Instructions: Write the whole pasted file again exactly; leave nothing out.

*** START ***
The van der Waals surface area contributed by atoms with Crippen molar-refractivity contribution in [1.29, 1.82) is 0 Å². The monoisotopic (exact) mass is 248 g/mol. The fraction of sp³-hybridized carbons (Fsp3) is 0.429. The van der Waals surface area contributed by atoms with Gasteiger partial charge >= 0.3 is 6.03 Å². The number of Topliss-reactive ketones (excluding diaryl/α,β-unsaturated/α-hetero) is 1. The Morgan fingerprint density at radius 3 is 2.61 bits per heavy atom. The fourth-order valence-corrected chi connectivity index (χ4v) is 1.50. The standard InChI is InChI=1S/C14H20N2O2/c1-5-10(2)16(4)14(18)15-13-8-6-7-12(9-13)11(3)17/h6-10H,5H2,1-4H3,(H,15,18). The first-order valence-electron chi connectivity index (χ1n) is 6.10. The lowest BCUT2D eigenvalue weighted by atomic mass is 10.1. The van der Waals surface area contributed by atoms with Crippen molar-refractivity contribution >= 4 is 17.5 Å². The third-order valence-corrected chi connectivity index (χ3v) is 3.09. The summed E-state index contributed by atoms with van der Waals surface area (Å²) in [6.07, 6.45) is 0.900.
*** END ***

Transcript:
The van der Waals surface area contributed by atoms with Crippen molar-refractivity contribution in [1.29, 1.82) is 0 Å². The monoisotopic (exact) mass is 248 g/mol. The fraction of sp³-hybridized carbons (Fsp3) is 0.429. The van der Waals surface area contributed by atoms with Gasteiger partial charge >= 0.3 is 6.03 Å². The number of Topliss-reactive ketones (excluding diaryl/α,β-unsaturated/α-hetero) is 1. The Morgan fingerprint density at radius 3 is 2.61 bits per heavy atom. The fourth-order valence-corrected chi connectivity index (χ4v) is 1.50. The standard InChI is InChI=1S/C14H20N2O2/c1-5-10(2)16(4)14(18)15-13-8-6-7-12(9-13)11(3)17/h6-10H,5H2,1-4H3,(H,15,18). The first-order valence-electron chi connectivity index (χ1n) is 6.10. The lowest BCUT2D eigenvalue weighted by atomic mass is 10.1. The van der Waals surface area contributed by atoms with Crippen molar-refractivity contribution >= 4 is 17.5 Å². The third-order valence-corrected chi connectivity index (χ3v) is 3.09. The summed E-state index contributed by atoms with van der Waals surface area (Å²) in [6.07, 6.45) is 0.900.